A litmus test for clutter

In Repacking Our Bags, Richard Leider writes about his “aha” moment while leading a backpacking trek in Africa. Although the group’s Maasai guide Koyie travels with only a spear and a stick for cattle-tending, Richard is outfitted with a backpack full of “necessities” so that he’ll be prepared for anything. The first evening, as they set up camp, Richard lays it all out for Koyie to see.

“I unsnap snaps, unzip zippers, and un-Velcro Velcro. From pockets, pouches, and compartments, I produce all sorts of strange and wonderful items. Eating utensils, cutting devices, digging tools. Direction finders, star gazers, map readers. Things to write with, on, and for. Various garments in various sizes for various functions. Medical supplies, remedies, and cures. Little bottles inside little bottles inside little bottles. Waterproof bags for everything. Amazing stuff!

“I look over at Koyie to gauge his reaction. He seems amused but he is silent. … Finally, after several minutes of just gazing at everything, Koyie turns to me and asks very simply, but with great intensity: ‘Does all this make you happy?’ “

This seemingly simple question may be all you need to ask yourself in order to de-clutter successfully. Everything in life causes an emotional reaction in us – including clutter. Tune in to the vibe you’re getting from the stuff you’re surrounded with. Ask yourself how it makes you feel.

Ask yourself if it makes you happy.

I’m a knitter, so I tend to have yarn left over at the end of any project I undertake. Over time, I accumulated an entire drawer full of small balls of leftover yarn in different colors and weights and textures. Although I had absolutely no use for this yarn, I felt obliged to use it up. I felt obligated not to waste it. It seemed wrong just to toss it out.

Here was something that wasn’t even worth taking to a thrift shop – and yet I felt compelled to hang on to it. It annoyed me that it was taking up space. The unwanted responsibility of it was irritating to me. Yes, I knew there were a few things I could do with this yarn, but I didn’t want to do them. I resented being burdened by this yarn!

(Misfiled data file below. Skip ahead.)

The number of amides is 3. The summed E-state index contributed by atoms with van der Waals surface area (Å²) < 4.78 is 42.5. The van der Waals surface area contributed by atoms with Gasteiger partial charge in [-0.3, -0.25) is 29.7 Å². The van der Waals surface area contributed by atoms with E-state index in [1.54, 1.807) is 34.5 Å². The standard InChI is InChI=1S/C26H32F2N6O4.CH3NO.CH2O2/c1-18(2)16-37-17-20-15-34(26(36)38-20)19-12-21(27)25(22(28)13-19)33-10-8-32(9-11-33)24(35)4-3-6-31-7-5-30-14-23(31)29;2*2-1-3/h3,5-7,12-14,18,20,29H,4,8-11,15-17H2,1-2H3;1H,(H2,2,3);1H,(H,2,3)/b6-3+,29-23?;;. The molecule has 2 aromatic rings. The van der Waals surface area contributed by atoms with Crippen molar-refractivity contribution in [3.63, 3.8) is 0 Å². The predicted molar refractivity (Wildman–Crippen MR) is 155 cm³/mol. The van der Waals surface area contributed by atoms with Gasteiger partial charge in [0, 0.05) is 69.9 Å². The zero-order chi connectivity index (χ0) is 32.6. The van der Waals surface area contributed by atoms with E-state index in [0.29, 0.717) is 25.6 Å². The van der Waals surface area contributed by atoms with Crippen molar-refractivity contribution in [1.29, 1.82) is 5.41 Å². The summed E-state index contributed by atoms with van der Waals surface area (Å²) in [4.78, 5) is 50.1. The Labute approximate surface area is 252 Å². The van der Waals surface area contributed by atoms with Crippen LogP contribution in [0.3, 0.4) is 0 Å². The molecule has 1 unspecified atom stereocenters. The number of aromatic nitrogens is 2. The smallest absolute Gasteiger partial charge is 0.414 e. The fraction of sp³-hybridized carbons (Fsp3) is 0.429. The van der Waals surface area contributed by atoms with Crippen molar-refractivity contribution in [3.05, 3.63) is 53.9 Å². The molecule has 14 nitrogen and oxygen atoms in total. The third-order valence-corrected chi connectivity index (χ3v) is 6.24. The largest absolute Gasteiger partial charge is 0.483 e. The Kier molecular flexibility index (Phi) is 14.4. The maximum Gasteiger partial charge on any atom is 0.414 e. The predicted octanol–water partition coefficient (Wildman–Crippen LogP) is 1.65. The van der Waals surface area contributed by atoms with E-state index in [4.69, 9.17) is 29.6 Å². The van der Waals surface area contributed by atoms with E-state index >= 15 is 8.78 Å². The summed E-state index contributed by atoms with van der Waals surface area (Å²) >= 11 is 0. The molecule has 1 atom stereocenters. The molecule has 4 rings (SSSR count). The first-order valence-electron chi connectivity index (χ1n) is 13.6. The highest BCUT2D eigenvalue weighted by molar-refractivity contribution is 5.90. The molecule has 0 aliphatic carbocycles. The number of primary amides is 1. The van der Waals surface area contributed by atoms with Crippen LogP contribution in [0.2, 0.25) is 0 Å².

Who was doing this to me? Me.

How much of your clutter elicits negative emotions from you?

• Do you hang on to your grandmother’s china because you’re afraid it will make you insensitive if you give it away – even though you’ll never use it?
• Does storing your kids’ possessions make you feel manipulated – or as if they think your personal space is unimportant?
• Do those books and magazines you mean to read someday make you feel like a procrastinator…or that you’re not doing something you “should” be doing?
• Does the anticipated regret of misspending money keep you from getting rid of something that now just brings you down every time you look at it?
• Are you keeping your mother’s paintings because you feel guilty for not appreciating them (her?) when she was alive?

The clutter is piling up – in the way – out of hand – getting dusty. How does it make you feel? Indecisive? Ineffective? Overwhelmed? Anxious? Depressed? Ashamed? Unfocused? Lazy?

William Morris famously said “Have nothing in your house that you do not know to be useful or believe to be beautiful.” In other words – in one way or another – every single thing you own and take care of needs to make you happy. Admittedly, some of that stuff may still need to be organized and put into a place it belongs, but once you get rid of all the stuff with negative vibes, you’ll have the time and space to deal with that.

And you’ll be happier! 🙂

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